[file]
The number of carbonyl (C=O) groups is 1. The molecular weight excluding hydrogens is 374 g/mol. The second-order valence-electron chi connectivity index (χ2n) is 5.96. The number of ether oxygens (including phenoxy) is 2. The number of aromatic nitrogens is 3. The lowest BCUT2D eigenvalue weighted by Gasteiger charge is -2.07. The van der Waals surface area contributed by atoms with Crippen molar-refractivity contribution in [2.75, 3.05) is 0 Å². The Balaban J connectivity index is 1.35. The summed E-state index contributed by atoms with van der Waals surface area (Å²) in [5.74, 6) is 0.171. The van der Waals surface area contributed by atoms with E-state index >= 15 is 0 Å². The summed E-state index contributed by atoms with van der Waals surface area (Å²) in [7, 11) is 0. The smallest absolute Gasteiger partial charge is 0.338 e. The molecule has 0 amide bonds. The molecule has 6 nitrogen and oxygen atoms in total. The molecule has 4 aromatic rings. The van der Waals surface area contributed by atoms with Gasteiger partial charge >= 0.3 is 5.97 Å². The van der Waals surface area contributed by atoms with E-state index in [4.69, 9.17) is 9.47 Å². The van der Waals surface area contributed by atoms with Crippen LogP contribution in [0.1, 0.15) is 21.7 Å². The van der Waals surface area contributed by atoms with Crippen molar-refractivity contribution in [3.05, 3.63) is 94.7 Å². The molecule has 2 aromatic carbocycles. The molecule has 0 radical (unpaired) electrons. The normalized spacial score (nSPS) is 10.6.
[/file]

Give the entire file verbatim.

The number of carbonyl (C=O) groups is 1. The molecular weight excluding hydrogens is 374 g/mol. The second-order valence-electron chi connectivity index (χ2n) is 5.96. The number of ether oxygens (including phenoxy) is 2. The number of aromatic nitrogens is 3. The lowest BCUT2D eigenvalue weighted by Gasteiger charge is -2.07. The van der Waals surface area contributed by atoms with Crippen molar-refractivity contribution in [2.75, 3.05) is 0 Å². The Balaban J connectivity index is 1.35. The summed E-state index contributed by atoms with van der Waals surface area (Å²) in [5.74, 6) is 0.171. The van der Waals surface area contributed by atoms with E-state index >= 15 is 0 Å². The summed E-state index contributed by atoms with van der Waals surface area (Å²) in [7, 11) is 0. The smallest absolute Gasteiger partial charge is 0.338 e. The molecule has 0 amide bonds. The molecule has 6 nitrogen and oxygen atoms in total. The molecule has 4 aromatic rings. The van der Waals surface area contributed by atoms with Gasteiger partial charge >= 0.3 is 5.97 Å². The van der Waals surface area contributed by atoms with E-state index in [4.69, 9.17) is 9.47 Å². The van der Waals surface area contributed by atoms with Crippen LogP contribution in [0.1, 0.15) is 21.7 Å². The van der Waals surface area contributed by atoms with Crippen molar-refractivity contribution in [3.05, 3.63) is 94.7 Å². The molecule has 2 aromatic carbocycles. The molecule has 0 radical (unpaired) electrons. The normalized spacial score (nSPS) is 10.6.